Tailored Industry, a knitwear manufacturing startup based at the Brooklyn Army Terminal in New York City, is pioneering automating knitting sweaters and making them order instead of making thousands that then have to be trashed if no one buys them.
At present, in the era of fast fashion. Fashion’s trash is a titanic problem. This is partly a planning problem: When brands try to project demand for a particular shirt or dress, they often end up making far too many clothes.
By one estimate, 30% of the 150 billion garments produced each year are never sold.
By using software to connect brands to its 3D knitting machines. Tailored Industry, at its facility, uses Japanese-made knitting machines that can knit the sleeves and body of a sweater simultaneously without any cutting and sewing–another step that reduces waste compared to some other methods of production.
Tailored Industry’s on-demand model drastically reduces over-production throughout the fashion supply chain.
Tailored Industry’s on-demand model enables fashions brands to launch new products both quickly and affordably, while providing production solutions that aim to precisely match supply with demand. This is all made possible through the tremendous work of its employees, including software engineering, advanced manufacturing, and marketing.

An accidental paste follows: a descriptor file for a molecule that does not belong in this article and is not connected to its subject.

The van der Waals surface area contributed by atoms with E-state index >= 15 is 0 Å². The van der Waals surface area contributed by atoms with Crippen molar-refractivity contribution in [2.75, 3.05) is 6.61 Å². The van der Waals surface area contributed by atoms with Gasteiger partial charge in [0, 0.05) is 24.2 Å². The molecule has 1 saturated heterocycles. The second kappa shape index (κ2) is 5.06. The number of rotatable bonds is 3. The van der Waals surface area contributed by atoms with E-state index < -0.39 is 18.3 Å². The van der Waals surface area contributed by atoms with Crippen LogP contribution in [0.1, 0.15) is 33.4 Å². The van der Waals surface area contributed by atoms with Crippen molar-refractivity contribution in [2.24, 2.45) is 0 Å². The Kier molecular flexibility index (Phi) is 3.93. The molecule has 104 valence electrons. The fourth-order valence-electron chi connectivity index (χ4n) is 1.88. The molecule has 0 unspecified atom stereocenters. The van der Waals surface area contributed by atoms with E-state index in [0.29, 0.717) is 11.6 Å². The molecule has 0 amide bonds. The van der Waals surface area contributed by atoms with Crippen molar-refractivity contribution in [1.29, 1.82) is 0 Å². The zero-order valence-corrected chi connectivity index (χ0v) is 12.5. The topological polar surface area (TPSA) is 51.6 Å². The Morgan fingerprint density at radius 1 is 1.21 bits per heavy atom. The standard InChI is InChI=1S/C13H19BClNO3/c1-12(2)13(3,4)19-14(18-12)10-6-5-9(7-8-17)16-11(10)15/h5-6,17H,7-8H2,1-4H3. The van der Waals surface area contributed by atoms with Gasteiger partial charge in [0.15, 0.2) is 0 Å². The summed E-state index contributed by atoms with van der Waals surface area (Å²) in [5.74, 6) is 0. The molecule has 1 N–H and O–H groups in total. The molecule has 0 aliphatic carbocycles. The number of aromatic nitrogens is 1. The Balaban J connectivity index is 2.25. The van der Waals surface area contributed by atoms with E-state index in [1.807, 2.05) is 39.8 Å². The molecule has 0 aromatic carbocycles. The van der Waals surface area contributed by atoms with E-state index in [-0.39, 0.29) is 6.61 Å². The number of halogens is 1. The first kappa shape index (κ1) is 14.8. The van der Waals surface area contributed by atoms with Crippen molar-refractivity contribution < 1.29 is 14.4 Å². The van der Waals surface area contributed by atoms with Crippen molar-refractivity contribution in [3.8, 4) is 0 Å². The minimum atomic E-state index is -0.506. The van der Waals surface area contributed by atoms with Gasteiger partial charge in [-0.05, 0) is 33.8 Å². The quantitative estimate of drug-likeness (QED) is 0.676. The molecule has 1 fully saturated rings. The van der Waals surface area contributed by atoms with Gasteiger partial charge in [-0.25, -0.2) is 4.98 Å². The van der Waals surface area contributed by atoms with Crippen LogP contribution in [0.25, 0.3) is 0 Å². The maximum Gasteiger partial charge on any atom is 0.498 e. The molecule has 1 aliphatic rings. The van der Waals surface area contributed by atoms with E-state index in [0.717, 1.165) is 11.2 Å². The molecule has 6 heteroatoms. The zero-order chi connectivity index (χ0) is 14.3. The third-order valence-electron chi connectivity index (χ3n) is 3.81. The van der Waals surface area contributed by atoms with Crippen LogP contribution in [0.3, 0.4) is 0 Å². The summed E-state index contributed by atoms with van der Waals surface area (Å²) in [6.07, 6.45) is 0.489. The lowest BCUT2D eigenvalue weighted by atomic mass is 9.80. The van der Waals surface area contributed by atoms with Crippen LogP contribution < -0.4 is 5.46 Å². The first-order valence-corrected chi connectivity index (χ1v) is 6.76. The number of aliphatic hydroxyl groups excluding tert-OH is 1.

“Right now, fashion brands are really stuck in long planning cycles,” says Alex Tschopp, one of the founders of Tailored Industry.
“The whole process takes a year to two years. What really results from that is a lot of overproduction because they’re producing based on the forecast of what they think they need. And what we’re doing is basically bringing the minimum order quantity to zero, so that we can produce exactly what they need when they need it,” Alex Tschopp added.
Tailored Industry’s on-demand model drastically reduces over-production throughout the fashion supply chain. On-demand is a pull-based system, where demand from a customer prompts a garment to be made, instead of the traditional push-based system where forecasted demand drives production quantities.
Its 3D knitting machines virtually eliminate raw materials waste; each garment creates less than 1% excess material. As well as local manufacturing reduces shipping and creates advanced manufacturing jobs.